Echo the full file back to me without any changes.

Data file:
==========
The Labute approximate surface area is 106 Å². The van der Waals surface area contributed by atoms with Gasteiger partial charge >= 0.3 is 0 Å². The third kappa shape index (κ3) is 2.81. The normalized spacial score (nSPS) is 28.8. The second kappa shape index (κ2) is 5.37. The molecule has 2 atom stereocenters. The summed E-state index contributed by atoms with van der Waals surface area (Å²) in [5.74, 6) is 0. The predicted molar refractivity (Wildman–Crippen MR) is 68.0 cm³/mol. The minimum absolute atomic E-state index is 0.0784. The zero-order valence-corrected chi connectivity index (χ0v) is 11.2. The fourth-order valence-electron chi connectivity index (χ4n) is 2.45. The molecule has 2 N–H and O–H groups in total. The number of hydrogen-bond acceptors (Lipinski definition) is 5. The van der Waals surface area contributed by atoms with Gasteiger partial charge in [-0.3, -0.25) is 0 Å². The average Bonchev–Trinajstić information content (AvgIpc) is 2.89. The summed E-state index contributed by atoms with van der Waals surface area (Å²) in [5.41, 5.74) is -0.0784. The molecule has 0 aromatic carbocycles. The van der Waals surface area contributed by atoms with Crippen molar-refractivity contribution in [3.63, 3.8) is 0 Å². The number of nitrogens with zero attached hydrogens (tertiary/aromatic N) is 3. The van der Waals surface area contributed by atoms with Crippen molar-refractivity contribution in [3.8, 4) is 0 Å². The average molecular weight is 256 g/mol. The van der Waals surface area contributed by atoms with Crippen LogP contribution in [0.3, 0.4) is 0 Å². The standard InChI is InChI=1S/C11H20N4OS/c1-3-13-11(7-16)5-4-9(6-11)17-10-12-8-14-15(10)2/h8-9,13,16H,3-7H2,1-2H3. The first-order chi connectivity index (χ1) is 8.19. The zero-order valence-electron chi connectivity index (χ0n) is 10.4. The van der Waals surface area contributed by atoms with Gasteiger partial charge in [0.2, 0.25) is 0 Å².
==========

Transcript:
The Labute approximate surface area is 106 Å². The van der Waals surface area contributed by atoms with Gasteiger partial charge >= 0.3 is 0 Å². The third kappa shape index (κ3) is 2.81. The normalized spacial score (nSPS) is 28.8. The second kappa shape index (κ2) is 5.37. The molecule has 2 atom stereocenters. The summed E-state index contributed by atoms with van der Waals surface area (Å²) in [5.74, 6) is 0. The predicted molar refractivity (Wildman–Crippen MR) is 68.0 cm³/mol. The minimum absolute atomic E-state index is 0.0784. The zero-order valence-corrected chi connectivity index (χ0v) is 11.2. The fourth-order valence-electron chi connectivity index (χ4n) is 2.45. The molecule has 2 N–H and O–H groups in total. The number of hydrogen-bond acceptors (Lipinski definition) is 5. The van der Waals surface area contributed by atoms with Gasteiger partial charge in [-0.3, -0.25) is 0 Å². The average Bonchev–Trinajstić information content (AvgIpc) is 2.89. The summed E-state index contributed by atoms with van der Waals surface area (Å²) in [5.41, 5.74) is -0.0784. The molecule has 0 aromatic carbocycles. The van der Waals surface area contributed by atoms with Crippen molar-refractivity contribution in [3.63, 3.8) is 0 Å². The number of nitrogens with zero attached hydrogens (tertiary/aromatic N) is 3. The van der Waals surface area contributed by atoms with Crippen molar-refractivity contribution in [3.8, 4) is 0 Å². The average molecular weight is 256 g/mol. The van der Waals surface area contributed by atoms with Crippen LogP contribution in [0.3, 0.4) is 0 Å². The standard InChI is InChI=1S/C11H20N4OS/c1-3-13-11(7-16)5-4-9(6-11)17-10-12-8-14-15(10)2/h8-9,13,16H,3-7H2,1-2H3. The first-order chi connectivity index (χ1) is 8.19. The zero-order valence-electron chi connectivity index (χ0n) is 10.4. The van der Waals surface area contributed by atoms with Gasteiger partial charge in [0.2, 0.25) is 0 Å².